JSR 296 Swing Application Framework Prototype Release
This specification will (finally) fill that void by defining the basic structure of a Swing application. It will define a small set of extensible classes or "framework" that define infrastructure that's common to most desktop applications: - The essential application lifecyle, startup and shutdown, with well defined milestones so that applications can insert startup or shutdown work when the application has reached a well known state.
Support for loading localized resources...
- Persistent session state. Most applications need a way to persist things like top level window geometry across sessions. Automatic support for such common cases as well as for loading and storing arbitrary session data at startup and shutdown time, would be useful in most Swing applications.
Actions define the behavior of Swing application from the user's perspective. In all but the smallest applications, it's useful to be able to loosely couple an Action's (localized, branded, etc) presentation from its implementation. Action implementations often must perform some work asychronously wrt to the Swing event dispatching thread. The application framework would provide support for doing so and for providing GUI feedback while significant work is being done on the user's behalf.
This week specification lead Hans Muller has released the first prototype implementation of the JSR. Features include:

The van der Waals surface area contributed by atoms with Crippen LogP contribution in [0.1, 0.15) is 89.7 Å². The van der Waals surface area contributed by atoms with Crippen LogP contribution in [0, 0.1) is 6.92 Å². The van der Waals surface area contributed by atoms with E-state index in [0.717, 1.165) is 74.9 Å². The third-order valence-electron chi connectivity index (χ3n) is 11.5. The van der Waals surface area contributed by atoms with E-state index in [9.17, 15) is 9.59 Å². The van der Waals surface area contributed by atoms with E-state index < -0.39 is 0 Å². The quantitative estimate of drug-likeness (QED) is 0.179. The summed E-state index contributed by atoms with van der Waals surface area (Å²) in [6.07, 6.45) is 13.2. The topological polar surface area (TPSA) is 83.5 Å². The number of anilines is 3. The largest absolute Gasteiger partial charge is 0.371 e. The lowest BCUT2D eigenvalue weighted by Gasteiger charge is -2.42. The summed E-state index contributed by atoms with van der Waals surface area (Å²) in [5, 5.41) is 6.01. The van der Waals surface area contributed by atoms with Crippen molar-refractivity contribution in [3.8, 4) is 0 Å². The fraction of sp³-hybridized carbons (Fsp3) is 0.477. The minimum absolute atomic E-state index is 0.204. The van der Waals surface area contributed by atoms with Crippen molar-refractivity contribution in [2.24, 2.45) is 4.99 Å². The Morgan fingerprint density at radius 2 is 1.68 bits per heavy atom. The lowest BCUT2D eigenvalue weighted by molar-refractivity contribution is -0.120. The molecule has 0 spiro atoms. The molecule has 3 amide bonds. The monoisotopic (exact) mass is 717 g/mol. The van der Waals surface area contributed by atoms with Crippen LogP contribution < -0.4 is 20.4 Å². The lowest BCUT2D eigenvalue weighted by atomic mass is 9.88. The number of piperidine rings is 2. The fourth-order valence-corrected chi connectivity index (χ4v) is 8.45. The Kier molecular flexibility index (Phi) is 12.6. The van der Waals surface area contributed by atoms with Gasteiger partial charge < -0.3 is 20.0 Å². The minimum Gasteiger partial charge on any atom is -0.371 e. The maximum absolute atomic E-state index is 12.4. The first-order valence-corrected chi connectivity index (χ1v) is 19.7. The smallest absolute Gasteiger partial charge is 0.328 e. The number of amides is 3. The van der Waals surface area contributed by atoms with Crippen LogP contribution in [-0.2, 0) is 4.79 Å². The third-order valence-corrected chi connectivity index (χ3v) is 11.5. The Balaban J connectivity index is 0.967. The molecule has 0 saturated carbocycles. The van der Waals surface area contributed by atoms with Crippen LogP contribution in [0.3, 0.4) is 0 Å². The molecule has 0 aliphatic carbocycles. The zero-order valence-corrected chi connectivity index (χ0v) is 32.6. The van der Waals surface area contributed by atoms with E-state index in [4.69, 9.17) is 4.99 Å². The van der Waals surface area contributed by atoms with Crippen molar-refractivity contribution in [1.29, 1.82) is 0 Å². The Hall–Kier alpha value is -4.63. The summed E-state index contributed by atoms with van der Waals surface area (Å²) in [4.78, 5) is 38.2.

- Application lifecyle, notably GUI startup and shutdown.
- Support for managing and loading resources, like strings, formatted messages, images, colors, fonts, and other types common to desktop applications.
- Support for defining, managing, and binding Actions, including Actions that run asynchronously (in the "background").
- Persistent session state: support for automatically and selectively saving GUI state from one run of an application to the next.
Since the JSR has not reached early draft, the expert group has agreed to make the prototype public to give interested members of the Swing community the opportunity to provide feedback. This version is a snapshot of the ongoing design process and likely to change substantially in the coming months.
How Can We Use Our Creative Power and Technological Opportunity to Address the Challenges of the 21st Century?
Gyorgyi Galik Feb 26, 2015